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NextGen Magazine


Study: Flawed Reasoning, Plus Prisoner's Dilemma, Responsible for Inflated CEO Pay

Chris Gaetano
Published Date:
Jan 10, 2019

A study from the London School of Economics has found that CEO pay is higher than it should be, and this is largely because of antiquated notions by boards about the relationship between pay and performance, but even if boards were willing to update their understanding, there's still an incentive to set compensation high to prevent other companies from poaching their chief executives, according to Forbes

The study's author, Alexander Pepper, said that most corporate compensation structures are developed with an idea that there is a direct relationship between high pay and high performance; a higher pay will attract a higher-quality candidate who will produce higher returns. However, he said that his own research has found that matters are not so simple. For one, he said, executives would prefer to have clear pay structures rather than  complex and ambiguous structures with potentially larger pay-offs. Also, such beliefs discount the importance of intrinsic motivation, such as personal fulfillment in a particular role. The research also found that executives generally discount the value of long-term reward schemes and deferred bonuses by 30 percent per year, meaning that they need increasingly large compensation packages in the interim to remain satisfied. Finally, they are also motivated by peer comparisons.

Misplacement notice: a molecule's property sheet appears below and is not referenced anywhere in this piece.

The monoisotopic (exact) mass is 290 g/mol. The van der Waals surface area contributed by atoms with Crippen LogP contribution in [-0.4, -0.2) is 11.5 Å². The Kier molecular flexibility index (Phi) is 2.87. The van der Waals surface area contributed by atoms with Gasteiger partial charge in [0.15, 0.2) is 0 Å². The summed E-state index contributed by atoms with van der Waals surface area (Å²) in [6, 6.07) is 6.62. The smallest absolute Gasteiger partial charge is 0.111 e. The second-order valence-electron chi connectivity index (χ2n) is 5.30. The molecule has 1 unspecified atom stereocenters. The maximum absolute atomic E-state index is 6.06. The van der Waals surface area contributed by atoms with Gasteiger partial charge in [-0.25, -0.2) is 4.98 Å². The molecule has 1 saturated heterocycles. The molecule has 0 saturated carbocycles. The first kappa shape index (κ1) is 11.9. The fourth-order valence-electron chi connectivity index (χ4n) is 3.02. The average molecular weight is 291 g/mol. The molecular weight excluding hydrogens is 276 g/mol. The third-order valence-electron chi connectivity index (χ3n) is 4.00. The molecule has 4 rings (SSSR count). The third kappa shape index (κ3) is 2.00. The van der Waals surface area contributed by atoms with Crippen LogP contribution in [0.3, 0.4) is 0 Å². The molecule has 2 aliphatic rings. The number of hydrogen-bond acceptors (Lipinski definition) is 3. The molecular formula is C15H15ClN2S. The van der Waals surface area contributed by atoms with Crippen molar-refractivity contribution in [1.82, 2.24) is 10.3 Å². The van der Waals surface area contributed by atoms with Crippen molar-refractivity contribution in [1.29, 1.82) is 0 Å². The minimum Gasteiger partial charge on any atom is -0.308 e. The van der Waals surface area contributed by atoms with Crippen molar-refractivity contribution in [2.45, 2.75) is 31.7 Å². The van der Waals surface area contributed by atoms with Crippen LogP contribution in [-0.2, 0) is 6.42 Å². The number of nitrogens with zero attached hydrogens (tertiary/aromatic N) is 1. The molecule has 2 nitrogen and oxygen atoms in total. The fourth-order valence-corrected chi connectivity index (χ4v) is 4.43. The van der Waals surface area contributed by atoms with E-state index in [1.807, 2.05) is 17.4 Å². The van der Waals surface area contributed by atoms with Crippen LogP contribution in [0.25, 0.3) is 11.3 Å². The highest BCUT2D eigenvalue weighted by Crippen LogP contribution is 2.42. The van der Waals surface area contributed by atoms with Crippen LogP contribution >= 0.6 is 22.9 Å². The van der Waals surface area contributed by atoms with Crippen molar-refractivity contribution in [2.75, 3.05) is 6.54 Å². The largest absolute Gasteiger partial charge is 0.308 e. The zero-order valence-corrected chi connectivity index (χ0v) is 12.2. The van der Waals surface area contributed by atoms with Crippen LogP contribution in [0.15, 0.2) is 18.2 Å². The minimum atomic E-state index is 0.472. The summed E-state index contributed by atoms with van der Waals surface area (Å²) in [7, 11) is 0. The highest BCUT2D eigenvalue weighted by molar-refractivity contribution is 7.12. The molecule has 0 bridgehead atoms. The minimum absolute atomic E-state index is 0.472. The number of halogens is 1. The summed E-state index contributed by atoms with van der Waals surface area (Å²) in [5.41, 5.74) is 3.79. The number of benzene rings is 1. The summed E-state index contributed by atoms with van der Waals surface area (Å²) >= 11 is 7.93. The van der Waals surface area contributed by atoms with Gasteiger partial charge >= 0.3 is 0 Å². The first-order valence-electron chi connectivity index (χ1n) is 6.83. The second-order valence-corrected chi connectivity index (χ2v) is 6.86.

It is this last point that might also be a factor in another major reason for ballooning CEO pay—industry norms. Boards would all like to pay their CEOs less, but unless every company in the same sector does so at once, anyone paying less will be penalized as the other companies that did not do so gain the reward of a deeper talent pool. This is basically the prisoner's dilemma, a situation where everyone gains the most by cooperating, but cannot necessarily trust the other parties to do so, and so everyone loses out on the optimal outcome.